Tiny collection of hair formed into a flower posy and mounted in a frame with image of deceased child Percy Gay McDougall, who died in 1886. Hair was often preserved decoratively to remember a loved one who had died.

Percy was born in Melbourne and lived only 10 months, dying of gastroenteritis and asthma. His father, John Johnston McDougall, was an 'engine man', born in Scotland. His mother, Maria Gay, was born in Melbourne in 1851. They were married in 1879, the year their first baby Marian was born. They had a total of seven children, all of the rest of whom lived until adulthood. Marian died at the age of 20. Maria herself died in 1939, at the age of 89, having outlived at least four of her children. The photo was donated to the National Trust in October 1975 by Dorothy Lennox, last daughter of Maria and John, and sister of baby Percy.

The memento was framed by A. Matrhoffer & Co., who opened a business known as 'The Modern Picure Gallery and Picture Works', including a picture framing service, at No.145 Barrack Street, Perth in May 1898. By 1905, the business had moved to 445 Hay Street, Perth, with a branch at Fremantle.

The ornament was donated to the National Trust in October 1975 by Dorothy Lennox, last daughter of Maria and John, and sister of baby Percy.

Physical Description

Tiny collection of hair, formed into a flower posy with a gold handle. Mounted in a brown wood frame with a gold-coloured mount. Hand-tinted photographic image printed on opaque white glass.


Mourning objects provide an important insight into the ways people coped with the daily reality of mortality in 19th century Victorian society. Tangible reminders kept the memories of loved ones close, and many included personal items such as hair or photographs.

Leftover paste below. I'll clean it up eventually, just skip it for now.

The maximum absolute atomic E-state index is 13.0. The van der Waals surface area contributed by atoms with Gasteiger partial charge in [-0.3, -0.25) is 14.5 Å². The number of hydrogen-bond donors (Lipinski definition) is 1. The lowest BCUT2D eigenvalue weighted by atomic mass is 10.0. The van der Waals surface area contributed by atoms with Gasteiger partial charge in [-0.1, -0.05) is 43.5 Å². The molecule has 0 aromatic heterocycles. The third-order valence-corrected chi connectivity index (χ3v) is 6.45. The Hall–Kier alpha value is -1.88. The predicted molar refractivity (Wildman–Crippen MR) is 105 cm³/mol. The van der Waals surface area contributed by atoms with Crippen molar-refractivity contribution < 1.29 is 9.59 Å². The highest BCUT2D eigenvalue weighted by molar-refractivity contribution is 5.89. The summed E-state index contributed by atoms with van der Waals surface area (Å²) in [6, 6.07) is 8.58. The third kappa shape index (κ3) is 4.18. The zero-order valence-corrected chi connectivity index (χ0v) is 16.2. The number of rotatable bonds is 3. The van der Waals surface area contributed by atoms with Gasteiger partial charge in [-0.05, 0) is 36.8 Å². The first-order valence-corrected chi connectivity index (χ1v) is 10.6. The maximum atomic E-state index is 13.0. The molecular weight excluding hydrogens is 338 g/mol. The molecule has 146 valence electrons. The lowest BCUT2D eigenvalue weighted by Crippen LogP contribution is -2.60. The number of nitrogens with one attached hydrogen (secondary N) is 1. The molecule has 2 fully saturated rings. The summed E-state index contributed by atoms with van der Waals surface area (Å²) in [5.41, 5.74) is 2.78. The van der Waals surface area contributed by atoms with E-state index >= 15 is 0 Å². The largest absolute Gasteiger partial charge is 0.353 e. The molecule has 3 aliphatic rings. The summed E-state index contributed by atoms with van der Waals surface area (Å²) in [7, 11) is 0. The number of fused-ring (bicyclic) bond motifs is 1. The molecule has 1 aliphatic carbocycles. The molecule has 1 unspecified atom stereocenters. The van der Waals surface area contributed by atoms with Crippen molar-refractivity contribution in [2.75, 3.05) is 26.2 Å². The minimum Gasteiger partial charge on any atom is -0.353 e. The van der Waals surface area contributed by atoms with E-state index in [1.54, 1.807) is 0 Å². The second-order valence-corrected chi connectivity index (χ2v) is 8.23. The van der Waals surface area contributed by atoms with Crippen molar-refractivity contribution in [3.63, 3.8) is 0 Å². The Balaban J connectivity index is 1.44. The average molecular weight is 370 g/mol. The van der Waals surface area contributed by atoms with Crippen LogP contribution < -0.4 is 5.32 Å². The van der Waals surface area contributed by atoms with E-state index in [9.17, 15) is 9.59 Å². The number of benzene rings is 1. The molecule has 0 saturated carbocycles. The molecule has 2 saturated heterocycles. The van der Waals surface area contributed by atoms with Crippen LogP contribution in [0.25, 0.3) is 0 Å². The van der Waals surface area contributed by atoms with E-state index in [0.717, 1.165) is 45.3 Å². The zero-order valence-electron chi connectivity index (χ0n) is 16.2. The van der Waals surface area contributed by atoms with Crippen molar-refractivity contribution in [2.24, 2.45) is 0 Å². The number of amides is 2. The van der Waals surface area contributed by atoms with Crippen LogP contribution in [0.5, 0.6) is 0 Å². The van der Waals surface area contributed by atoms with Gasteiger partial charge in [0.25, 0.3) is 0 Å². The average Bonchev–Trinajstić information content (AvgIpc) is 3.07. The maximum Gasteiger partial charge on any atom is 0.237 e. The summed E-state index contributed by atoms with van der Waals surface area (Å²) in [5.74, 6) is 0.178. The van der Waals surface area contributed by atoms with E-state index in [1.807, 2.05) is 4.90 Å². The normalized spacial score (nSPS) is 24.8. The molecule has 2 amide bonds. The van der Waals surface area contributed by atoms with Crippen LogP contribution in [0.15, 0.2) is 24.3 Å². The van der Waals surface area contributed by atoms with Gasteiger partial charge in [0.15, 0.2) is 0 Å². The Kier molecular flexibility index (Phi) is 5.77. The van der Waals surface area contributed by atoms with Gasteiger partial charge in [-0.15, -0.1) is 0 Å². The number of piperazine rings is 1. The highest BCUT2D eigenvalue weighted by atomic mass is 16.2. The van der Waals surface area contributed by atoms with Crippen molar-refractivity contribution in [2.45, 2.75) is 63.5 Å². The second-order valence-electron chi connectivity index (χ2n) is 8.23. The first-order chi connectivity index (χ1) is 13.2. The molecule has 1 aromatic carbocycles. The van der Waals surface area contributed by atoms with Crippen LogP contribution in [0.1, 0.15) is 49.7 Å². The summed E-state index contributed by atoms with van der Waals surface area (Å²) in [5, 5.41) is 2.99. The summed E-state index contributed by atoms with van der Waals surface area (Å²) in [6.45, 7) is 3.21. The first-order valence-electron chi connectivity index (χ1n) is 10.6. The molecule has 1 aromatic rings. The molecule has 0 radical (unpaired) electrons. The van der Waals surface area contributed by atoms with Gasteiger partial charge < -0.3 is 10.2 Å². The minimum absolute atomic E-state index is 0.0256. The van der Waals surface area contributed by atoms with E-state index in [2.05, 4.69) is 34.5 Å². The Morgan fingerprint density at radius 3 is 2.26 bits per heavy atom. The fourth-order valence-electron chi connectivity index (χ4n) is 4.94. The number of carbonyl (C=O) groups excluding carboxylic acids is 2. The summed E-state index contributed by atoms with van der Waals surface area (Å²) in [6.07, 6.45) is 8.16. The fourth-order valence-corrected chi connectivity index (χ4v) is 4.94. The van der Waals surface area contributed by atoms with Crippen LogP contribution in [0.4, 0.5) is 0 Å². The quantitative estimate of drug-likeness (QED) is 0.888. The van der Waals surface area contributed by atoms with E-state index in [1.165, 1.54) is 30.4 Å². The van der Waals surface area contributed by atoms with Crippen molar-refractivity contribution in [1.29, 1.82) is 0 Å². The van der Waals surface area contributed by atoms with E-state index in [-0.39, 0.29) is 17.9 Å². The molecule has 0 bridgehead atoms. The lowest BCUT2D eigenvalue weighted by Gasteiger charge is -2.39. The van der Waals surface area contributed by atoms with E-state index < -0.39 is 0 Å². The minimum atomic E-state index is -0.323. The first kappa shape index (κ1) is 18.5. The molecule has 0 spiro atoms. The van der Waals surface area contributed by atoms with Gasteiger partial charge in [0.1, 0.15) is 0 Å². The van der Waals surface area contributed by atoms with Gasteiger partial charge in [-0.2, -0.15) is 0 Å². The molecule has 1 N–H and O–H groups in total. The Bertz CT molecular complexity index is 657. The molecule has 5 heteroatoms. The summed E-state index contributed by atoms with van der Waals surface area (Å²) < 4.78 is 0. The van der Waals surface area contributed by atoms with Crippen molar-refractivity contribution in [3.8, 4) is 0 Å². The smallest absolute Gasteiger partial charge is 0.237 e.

It is thought that about one in five children in Melbourne in the 1850s died in infancy. Poor sanitation, often inadequate diet, and lack of knowledge about the causes and treatment of disease kept mortality high. By the later 19th century sanitation and medical knowledge had improved, but the loss of young babies and children was still an ever-present danger.

Research note: a preliminary search in the Sands & McDougall Post Office Directories for Melbourne did not find a 'Mayrhoffer' resident in the city in 1870, 1880, 1900 or 1910. A search for 'Mayrhoffer' through Picture Australia and Collections Australia Network was similarly unsuccessful, as was a search of British collections including the British Library, Mary Evans Picture Library, National Museums Scotland, and a search of Getty Pictures and the National Library of New Zealand.

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